ILLINOIS APPELLATE COURT FIRST DISTRICT, FIRST DIVISION.
APRIL 16, 1962.
HOFFMAN & MORTON COMPANY, APPELLEE,
AMERICAN INSURANCE COMPANY, APPELLANT.
Appeal from the Municipal Court of Chicago; the Hon. JOSEPH B.
HERMES, Judge, presiding. Reversed and judgment here.
MR. PRESIDING JUSTICE MURPHY DELIVERED THE OPINION OF THE COURT.
This is an action on an insurance policy to recover the value of furs lost while being shipped from New York to Chicago. At the close of all the evidence, both parties moved for a directed verdict, and the court directed a jury verdict for plaintiff. Defendant appeals from a judgment entered on the verdict, against defendant, for $2695.
The material facts are not in dispute. The policy of insurance upon which this action is based is known as a "Furriers' Block Policy" and was issued by defendant American Insurance Company to plaintiff, Hoffman & Morton Company, a partnership. Plaintiff, a Chicago retail furrier, was advised that as of March 1, 1957, it was covered by American on an oral binder, because plaintiff was in the process of moving from one location to another, and the policy, which required the inclusion of pertinent information relative to the newly occupied premises, would be issued later.
On May 14, 1957, furs purchased in New York for plaintiff, by its representative, George Bloom, a New York fur buyer, were shipped to plaintiff in Chicago by Bloom, via air freight, and were lost in transit. When Bloom shipped the furs, valued at $2945, he placed a value declaration on them of $250. The furs were not received, and later "Wings & Wheels," the air freight forwarder, informed plaintiff that the fur package had been lost.
Subsequently, on June 1, 1957, American issued to plaintiff a standard form of the "Furriers' Block Policy," which came into general use in the insurance industry in August, 1956. The provisions of the policy include the following:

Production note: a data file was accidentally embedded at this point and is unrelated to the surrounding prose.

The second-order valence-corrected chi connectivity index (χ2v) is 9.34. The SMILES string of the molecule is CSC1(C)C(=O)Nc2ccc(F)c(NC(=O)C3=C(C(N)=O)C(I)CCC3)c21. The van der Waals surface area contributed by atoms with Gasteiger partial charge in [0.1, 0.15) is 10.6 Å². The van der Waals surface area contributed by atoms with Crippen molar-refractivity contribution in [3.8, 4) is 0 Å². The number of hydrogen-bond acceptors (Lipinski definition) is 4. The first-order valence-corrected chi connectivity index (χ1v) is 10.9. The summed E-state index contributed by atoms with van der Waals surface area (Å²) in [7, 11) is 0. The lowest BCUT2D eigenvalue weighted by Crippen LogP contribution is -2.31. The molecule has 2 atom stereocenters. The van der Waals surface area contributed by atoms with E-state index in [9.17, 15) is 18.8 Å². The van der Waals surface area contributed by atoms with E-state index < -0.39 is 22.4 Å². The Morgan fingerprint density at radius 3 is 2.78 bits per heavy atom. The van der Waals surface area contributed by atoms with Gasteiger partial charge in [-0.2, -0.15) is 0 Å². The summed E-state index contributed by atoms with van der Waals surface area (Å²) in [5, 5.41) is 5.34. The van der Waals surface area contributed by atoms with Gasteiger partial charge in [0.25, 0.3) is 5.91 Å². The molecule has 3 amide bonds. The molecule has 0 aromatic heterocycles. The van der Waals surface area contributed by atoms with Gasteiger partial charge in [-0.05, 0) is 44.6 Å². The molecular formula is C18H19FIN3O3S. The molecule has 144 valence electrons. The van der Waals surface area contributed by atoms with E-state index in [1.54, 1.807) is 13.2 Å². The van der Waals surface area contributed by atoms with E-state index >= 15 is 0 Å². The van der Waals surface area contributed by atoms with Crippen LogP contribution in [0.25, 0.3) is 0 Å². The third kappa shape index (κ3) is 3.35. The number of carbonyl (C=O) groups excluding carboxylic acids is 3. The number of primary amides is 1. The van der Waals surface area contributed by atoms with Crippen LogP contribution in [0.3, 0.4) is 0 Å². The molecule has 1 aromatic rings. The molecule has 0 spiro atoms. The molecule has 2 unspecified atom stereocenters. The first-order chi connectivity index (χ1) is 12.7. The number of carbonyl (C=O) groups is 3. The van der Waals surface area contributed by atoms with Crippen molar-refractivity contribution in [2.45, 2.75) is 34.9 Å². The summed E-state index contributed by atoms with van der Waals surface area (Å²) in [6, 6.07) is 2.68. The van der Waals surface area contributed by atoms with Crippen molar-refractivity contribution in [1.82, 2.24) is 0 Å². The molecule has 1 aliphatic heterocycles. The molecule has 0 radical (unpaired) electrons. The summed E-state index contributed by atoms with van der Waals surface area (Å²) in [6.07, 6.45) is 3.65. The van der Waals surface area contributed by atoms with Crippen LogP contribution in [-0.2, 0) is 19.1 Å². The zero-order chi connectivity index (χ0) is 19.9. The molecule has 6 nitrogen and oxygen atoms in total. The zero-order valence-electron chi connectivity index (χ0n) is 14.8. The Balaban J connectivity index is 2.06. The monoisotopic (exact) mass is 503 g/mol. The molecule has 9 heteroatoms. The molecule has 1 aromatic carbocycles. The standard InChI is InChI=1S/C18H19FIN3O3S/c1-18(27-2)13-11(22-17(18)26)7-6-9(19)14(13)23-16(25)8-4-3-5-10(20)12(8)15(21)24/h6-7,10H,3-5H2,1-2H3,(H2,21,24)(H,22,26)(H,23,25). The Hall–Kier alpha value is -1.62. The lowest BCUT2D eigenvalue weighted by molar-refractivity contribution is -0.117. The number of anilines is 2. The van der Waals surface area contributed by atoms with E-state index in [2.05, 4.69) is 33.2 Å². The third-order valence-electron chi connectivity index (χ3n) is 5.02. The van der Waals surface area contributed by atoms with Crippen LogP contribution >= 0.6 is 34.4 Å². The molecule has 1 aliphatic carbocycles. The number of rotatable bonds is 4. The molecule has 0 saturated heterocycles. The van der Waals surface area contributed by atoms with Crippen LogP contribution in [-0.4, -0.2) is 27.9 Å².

"2. Property Covered On stock in trade consisting principally of furs, fur garments, garments trimmed with fur and accessories pertaining thereto, the property of the Assured or sold but not delivered, and the property of others who are dealers in such property or otherwise engaged in the trade for which the Assured may be liable, including the Assured's interest in such property for labor performed and materials expended thereon, hereinafter referred to as `property.'
". . .
"5. Property in custody of public or common carriers or postal authorities is not covered unless shipped subject to the following conditions:
"C. Air freight by (1) Civil Aeronautics Board certified scheduled air carriers, including while in the custody of agents of such air carriers, or (2) air freight forwarders; provided that on each shipping package sent by the Assured, his officers, agents, servants or employees, a value declaration is made to the carrier or freight forwarder of not less than 25% of the actual value of the contents of the shipping package, but not necessarily more than $1,000 per package."
On July 2, 1957, plaintiff asserted its claim for the lost furs against the air freight forwarder, "Wings & Wheels," and was paid $250 by check, which was sent to George Bloom. Plaintiff then made claim against American for the value of the furs less the $250 received from the air freight forwarder. Defendant denied liability, asserting that plaintiff had no policy coverage for the loss, because Bloom, the New York fur buyer, as plaintiff's agent when shipping the furs by an "air freight forwarder," failed to make a proper declaration of the value of the furs.
The principal question is Bloom's legal status in the transaction. Plaintiff denies that Bloom was its agent at the time of the fur shipment and contends that he was acting as an independent contractor. If Bloom was not plaintiff's agent, it is implicit that the furs were covered by the policy. If the fur package was sent by Bloom as the "agent" of plaintiff, a proper value declaration was a positive act required to be performed before defendant's insurance policy became effective and covered the fur shipment. American Ins. Co. v. Rosenberg, 28 Ill. App.2d 357, 171 N.E.2d 662 (1960).
The record shows that New York City is the center of the United States fur market. Retail furriers throughout the country, including plaintiff, purchase most of their furs in New York, either directly or through New York fur buyers.